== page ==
Pixelle Celebrates Three Specialty Paper Professionals for International Women’s Day

As of 2021, about 37,500 women work in the pulp and paper industry, which is about 20% of the total industry workforce. Although they are underrepresented, the women in the pulp and paper industry are making an impact, changing the face of the industry and opening the door for others.

Of these 37,000 professionals, many work in specialty paper. The specialty paper industry is a dynamic one that touches nearly everyone’s lives. From packaging that keeps a favorite snack fresh to the pages of a beloved book, specialty paper can be found everywhere. As one of the largest and fastest-growing manufacturer of specialty papers in North America, Pixelle Specialty Solutions has intentionally cultivated a team-oriented culture that helps professionals of all genders feel empowered, supported and valued so they can thrive.

“At Pixelle, everyone’s voice matters. By increasing the diversity in our mills, we gain a wider range of perspectives that lead to greater innovation,” said Kristi Cain, VP of Human Resources at Pixelle Specialty Solutions. “The women who hold many positions throughout our mills, including supervisor roles, are essential to our continued success. And we must remain committed to diversifying our industry by empowering women to share their unique voices and contributions.”

In honor of International Women’s Day, Pixelle Specialty Solutions is recognizing three outstanding professionals.

Jessica Clements is the mill improvement process manager at the Pixelle mill in Stevens Point, Wisconsin. She has worked at the mill for 23 years and is responsible for leading projects that contribute to the continuous optimization of manufacturing processes. The logical, concrete nature of math and science drew her to engineering, and after college she fell in love with the excitement and dynamics of the paper industry.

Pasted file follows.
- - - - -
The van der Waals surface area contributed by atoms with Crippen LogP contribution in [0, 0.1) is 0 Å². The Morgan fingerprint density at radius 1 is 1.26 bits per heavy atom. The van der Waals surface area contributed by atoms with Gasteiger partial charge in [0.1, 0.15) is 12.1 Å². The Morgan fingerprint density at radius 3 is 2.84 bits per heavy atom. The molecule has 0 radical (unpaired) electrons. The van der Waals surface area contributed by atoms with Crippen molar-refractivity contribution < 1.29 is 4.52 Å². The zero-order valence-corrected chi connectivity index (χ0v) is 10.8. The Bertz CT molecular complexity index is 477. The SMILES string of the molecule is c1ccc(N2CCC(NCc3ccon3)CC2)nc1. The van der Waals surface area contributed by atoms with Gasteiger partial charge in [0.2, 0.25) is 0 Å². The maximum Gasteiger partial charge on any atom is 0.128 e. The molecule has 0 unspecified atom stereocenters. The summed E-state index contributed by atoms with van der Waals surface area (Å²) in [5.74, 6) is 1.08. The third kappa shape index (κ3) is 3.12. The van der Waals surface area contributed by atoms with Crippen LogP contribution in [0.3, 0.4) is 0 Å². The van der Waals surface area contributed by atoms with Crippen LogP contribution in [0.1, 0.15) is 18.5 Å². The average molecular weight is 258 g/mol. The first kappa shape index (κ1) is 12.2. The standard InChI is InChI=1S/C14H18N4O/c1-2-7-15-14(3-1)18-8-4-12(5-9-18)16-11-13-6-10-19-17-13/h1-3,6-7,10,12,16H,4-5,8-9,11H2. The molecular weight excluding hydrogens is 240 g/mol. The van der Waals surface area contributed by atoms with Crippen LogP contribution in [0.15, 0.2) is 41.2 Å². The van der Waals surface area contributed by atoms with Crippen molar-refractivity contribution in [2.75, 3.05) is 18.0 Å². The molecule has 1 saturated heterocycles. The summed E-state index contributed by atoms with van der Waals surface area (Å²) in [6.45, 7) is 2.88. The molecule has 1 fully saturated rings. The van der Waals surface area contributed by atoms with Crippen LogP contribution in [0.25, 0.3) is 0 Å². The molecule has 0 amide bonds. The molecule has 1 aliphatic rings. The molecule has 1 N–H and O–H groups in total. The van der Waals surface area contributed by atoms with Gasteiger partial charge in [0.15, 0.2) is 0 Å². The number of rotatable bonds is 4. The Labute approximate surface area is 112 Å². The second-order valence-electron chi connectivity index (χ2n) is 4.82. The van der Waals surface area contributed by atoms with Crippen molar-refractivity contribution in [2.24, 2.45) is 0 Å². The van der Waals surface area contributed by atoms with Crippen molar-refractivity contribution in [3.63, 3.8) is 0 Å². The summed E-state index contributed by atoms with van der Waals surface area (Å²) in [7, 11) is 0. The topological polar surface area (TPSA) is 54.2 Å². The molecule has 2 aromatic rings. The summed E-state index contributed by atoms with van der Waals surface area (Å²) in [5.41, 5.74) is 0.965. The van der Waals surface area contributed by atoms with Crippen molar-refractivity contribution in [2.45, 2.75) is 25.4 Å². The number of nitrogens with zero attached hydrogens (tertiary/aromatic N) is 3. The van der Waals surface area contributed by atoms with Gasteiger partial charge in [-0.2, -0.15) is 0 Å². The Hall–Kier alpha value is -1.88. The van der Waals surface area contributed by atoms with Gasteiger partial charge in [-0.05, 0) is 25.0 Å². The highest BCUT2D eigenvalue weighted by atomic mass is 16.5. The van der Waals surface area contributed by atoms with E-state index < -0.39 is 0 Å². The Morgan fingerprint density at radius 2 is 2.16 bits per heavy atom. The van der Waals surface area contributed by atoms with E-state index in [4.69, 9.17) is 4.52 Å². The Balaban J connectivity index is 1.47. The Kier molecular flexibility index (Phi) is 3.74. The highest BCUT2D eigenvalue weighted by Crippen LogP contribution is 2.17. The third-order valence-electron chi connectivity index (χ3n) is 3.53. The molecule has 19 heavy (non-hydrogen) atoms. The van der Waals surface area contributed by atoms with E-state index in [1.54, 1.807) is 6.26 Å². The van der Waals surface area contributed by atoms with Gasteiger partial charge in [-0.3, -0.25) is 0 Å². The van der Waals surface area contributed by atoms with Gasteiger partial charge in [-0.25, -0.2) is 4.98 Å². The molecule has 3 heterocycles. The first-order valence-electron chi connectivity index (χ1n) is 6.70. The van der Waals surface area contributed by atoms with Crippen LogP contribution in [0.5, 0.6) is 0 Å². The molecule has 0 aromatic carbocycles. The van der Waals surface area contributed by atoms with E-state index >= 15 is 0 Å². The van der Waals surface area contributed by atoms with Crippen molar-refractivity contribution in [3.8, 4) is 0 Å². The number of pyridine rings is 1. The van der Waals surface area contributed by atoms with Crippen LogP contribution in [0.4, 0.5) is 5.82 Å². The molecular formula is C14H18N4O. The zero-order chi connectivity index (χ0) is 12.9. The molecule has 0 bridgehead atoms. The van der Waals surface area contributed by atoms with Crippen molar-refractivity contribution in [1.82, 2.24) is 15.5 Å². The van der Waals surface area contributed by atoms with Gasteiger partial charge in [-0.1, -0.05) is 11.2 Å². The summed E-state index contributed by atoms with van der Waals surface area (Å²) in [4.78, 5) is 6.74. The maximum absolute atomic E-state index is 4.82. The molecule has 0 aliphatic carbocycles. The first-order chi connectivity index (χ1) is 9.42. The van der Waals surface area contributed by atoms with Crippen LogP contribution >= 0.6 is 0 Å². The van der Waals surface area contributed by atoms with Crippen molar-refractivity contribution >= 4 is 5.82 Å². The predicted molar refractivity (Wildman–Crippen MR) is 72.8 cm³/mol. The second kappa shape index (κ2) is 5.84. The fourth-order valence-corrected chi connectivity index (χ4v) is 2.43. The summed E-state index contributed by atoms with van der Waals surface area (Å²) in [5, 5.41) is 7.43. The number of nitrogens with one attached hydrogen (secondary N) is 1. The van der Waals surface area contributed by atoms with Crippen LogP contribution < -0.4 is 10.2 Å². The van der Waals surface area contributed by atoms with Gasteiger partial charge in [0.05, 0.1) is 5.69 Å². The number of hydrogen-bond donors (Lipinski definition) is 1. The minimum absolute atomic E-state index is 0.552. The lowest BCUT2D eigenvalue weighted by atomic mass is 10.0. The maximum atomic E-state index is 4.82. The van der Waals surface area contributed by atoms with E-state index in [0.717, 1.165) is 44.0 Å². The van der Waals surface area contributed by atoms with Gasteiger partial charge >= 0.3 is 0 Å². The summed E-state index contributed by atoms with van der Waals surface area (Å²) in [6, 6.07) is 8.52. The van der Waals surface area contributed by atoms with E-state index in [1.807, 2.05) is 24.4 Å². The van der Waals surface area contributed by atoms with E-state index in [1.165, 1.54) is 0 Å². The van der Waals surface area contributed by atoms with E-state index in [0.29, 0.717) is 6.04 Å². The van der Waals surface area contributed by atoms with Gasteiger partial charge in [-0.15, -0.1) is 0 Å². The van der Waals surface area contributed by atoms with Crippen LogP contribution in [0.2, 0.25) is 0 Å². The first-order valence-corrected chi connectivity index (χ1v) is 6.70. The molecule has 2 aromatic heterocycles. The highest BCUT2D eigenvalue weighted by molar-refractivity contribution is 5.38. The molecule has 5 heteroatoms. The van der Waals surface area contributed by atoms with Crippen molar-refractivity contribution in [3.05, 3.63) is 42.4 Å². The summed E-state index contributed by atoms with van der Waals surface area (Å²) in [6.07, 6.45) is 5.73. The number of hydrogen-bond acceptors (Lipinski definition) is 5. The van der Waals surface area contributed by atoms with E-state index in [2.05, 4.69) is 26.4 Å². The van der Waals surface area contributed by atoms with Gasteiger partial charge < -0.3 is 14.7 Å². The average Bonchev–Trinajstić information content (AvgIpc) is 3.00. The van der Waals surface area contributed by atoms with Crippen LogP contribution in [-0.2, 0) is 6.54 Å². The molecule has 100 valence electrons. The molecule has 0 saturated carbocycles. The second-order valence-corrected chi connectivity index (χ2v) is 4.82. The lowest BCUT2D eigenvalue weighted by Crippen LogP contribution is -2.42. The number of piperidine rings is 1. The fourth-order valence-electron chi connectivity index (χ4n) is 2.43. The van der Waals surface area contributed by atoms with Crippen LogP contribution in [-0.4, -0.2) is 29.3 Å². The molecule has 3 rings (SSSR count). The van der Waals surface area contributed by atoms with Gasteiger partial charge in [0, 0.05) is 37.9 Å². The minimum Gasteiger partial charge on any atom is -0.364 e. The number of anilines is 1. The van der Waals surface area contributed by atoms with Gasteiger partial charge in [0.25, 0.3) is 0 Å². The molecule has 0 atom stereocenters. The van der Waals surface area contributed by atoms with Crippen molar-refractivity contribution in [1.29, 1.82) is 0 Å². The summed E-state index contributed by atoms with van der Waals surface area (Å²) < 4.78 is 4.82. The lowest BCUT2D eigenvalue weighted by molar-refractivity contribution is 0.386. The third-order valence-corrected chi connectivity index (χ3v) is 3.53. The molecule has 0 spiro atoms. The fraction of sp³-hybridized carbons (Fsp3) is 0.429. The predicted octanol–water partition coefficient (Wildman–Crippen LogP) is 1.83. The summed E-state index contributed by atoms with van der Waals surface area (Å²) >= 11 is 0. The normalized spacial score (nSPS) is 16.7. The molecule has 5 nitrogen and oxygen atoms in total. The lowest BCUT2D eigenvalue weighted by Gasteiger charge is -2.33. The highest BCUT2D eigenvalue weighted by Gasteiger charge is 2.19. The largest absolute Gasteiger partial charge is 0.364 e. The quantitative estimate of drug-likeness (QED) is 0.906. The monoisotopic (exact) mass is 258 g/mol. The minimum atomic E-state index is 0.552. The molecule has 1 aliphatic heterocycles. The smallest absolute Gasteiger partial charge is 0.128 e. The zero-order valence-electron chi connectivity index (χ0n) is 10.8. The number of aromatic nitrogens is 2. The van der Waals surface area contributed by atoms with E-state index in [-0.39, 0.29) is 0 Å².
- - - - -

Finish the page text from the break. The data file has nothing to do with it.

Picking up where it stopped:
Day to day, Jessica looks at key performance indicators, such as productivity, consumption rates and energy, across the mill’s different production areas, finding opportunities to optimize processes and production. Her success is driven by her relentless pursuit of results, and she enjoys hands-on processes, as well as getting out on the floor to interact with operations crews around the mill.

Jessica first noticed how few women were in her field in college, and later that the crews she was managing were filled with men. The advice she gives to young women who want to enter the manufacturing field is to be confident in their skills and abilities — if they have the aptitude and desire to pursue a career, go for it. She has two daughters and feels that the work she does shows them that they can pursue any career that they want.

At Pixelle, Jessica has found great support as she’s moved forward on her career path. She credits the company’s talent development program, which empowers professionals by pairing them with a mentor who guides them as they acquire the skills needed for the path they want to take. She’s enjoyed serving as a mentor for young women entering the manufacturing and engineering fields, recognizing how it helps them cultivate a sense of security and support as well as receive the knowledge to continue their career growth. It’s deeply meaningful for her to help foster an environment that can help make women feel comfortable and confident as they enter the industry.